New Laws That Go Into Effect in the New Year

law new

New laws go into effect in the New Year. From protecting tenants to boosting the minimum wage and combating hate crimes, there are several new laws that take effect as we start 2024.

A law is a written rule that regulates behavior within a society or country. It’s created by a legislative body, like Congress, and becomes an official law when it’s passed by the Senate or House of Representatives.

Throughout the year, lawmakers will propose ideas for how to improve or change existing laws. Once approved, these proposals become bills that are introduced to Congress or another legislative body. Once a bill is proposed, it will go through a process of research, discussion, changes and voting to become an official law, also known as a statute or act.

The people have the right to know the process of government decision-making and review the documents and statistics leading to those decisions. That knowledge is necessary to a well-functioning democracy and should not be hindered by shrouding it in secrecy or confidentiality. This Article declares that access to information about government is a fundamental constitutional right and that no person shall be denied such access for any reason, including but not limited to cost, disproportionate burden or potential embarrassment.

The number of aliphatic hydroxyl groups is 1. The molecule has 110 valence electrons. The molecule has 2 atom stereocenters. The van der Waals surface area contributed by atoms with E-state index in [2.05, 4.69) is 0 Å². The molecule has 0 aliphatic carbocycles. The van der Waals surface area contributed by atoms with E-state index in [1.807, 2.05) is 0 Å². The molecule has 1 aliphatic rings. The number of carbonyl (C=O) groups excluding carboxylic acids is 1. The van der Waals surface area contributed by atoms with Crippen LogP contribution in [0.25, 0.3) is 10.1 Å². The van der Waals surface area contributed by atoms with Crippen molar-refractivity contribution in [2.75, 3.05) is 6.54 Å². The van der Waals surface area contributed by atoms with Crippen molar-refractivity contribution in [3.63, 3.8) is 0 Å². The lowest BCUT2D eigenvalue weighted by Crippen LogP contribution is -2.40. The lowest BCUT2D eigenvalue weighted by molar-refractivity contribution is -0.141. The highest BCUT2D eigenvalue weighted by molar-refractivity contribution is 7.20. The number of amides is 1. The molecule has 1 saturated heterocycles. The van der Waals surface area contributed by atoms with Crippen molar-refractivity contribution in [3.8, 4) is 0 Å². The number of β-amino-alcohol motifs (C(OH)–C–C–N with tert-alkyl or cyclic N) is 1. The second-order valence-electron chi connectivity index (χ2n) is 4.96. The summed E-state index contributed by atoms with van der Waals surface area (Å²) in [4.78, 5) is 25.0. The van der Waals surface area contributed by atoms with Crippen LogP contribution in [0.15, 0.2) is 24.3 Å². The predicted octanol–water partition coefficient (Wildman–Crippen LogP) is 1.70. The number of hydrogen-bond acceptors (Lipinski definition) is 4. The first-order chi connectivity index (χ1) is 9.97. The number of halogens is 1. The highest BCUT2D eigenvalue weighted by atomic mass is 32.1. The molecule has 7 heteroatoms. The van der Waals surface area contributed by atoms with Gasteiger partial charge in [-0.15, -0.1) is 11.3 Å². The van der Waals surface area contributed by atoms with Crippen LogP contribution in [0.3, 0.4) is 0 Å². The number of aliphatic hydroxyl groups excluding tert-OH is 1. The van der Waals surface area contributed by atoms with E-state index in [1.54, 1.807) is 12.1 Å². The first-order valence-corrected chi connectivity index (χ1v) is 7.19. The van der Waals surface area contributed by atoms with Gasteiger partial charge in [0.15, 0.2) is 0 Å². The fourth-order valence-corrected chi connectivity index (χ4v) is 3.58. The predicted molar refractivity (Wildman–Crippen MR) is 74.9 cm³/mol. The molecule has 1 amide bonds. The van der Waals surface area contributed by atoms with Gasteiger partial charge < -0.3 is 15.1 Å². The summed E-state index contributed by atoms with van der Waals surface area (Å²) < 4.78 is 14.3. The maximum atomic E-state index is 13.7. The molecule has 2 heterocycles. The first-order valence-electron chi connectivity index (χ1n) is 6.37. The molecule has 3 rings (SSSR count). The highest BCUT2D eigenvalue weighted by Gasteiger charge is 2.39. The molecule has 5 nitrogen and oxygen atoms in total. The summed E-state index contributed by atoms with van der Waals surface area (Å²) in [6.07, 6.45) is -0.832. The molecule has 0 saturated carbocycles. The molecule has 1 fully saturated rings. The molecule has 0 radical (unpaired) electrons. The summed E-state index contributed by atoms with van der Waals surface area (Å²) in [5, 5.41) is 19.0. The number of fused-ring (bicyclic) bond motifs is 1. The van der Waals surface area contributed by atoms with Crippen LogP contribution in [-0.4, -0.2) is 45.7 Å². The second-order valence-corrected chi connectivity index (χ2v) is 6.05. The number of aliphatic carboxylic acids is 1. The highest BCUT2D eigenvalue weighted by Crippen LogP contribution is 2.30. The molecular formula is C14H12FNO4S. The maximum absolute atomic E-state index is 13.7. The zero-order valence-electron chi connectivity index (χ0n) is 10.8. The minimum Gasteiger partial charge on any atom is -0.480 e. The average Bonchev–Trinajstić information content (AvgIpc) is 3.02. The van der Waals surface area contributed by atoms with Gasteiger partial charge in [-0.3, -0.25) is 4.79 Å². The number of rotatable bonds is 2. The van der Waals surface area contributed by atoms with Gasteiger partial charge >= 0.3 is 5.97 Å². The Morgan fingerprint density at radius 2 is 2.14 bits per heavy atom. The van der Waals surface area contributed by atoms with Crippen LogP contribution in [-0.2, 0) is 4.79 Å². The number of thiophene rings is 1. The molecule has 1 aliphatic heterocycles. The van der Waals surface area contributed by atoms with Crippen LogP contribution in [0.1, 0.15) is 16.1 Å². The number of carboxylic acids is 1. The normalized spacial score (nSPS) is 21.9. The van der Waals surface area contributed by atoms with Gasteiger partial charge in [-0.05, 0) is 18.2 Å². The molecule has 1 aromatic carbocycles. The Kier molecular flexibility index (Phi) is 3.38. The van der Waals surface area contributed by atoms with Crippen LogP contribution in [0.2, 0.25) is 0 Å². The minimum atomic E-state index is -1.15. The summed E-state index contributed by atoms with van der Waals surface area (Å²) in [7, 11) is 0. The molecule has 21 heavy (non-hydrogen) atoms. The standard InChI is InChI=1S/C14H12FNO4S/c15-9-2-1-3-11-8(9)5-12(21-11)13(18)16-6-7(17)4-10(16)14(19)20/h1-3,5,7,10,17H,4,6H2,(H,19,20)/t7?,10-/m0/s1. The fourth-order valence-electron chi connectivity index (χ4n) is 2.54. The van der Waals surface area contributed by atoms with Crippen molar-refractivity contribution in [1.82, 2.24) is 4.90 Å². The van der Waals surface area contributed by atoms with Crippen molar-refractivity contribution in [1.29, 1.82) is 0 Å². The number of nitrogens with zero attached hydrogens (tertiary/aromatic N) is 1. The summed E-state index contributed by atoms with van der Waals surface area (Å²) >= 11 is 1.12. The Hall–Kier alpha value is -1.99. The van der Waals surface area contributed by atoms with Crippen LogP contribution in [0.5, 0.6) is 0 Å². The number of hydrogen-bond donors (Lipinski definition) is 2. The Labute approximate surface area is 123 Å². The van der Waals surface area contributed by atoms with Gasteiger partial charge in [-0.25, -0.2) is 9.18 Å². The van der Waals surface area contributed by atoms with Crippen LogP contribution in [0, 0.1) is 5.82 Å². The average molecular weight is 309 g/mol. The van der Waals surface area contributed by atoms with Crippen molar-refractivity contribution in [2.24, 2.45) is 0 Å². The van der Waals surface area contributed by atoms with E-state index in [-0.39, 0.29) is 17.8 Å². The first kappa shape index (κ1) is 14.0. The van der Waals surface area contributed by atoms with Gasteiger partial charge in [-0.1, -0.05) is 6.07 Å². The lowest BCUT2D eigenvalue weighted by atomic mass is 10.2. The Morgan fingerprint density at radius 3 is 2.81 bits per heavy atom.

This article establishes procedures and standards for obtaining access to records of public agencies. The legislature declares that the purposes of this article are to ensure that the public has ready access to information about their government and the processes by which it operates. It establishes that the public has a general right to inspect and copy all records of the executive branch and certain other agencies, except those expressly exempt from disclosure by federal or state law. It provides that the executive branch and other agencies may provide copies of records, subject to fees for reproduction and other reasonable costs incurred in making the copies available to the public.

The legislature further states that it recognizes that privacy interests exist in the handling of some information, and that certain sensitive records require additional protections. The legislature further declares that it is in the public interest to require agencies to use their best efforts, consistent with privacy interests, to limit the extent to which personally identifying information about individuals is made available for inspection and copying.

Lastly, the legislation requires City agencies that suffer data breaches involving private identifying information to disclose such information to affected individuals and to the Chief Privacy Officer. The legislation also aligns City data breach notification laws with requirements under New York’s SHIELD Act.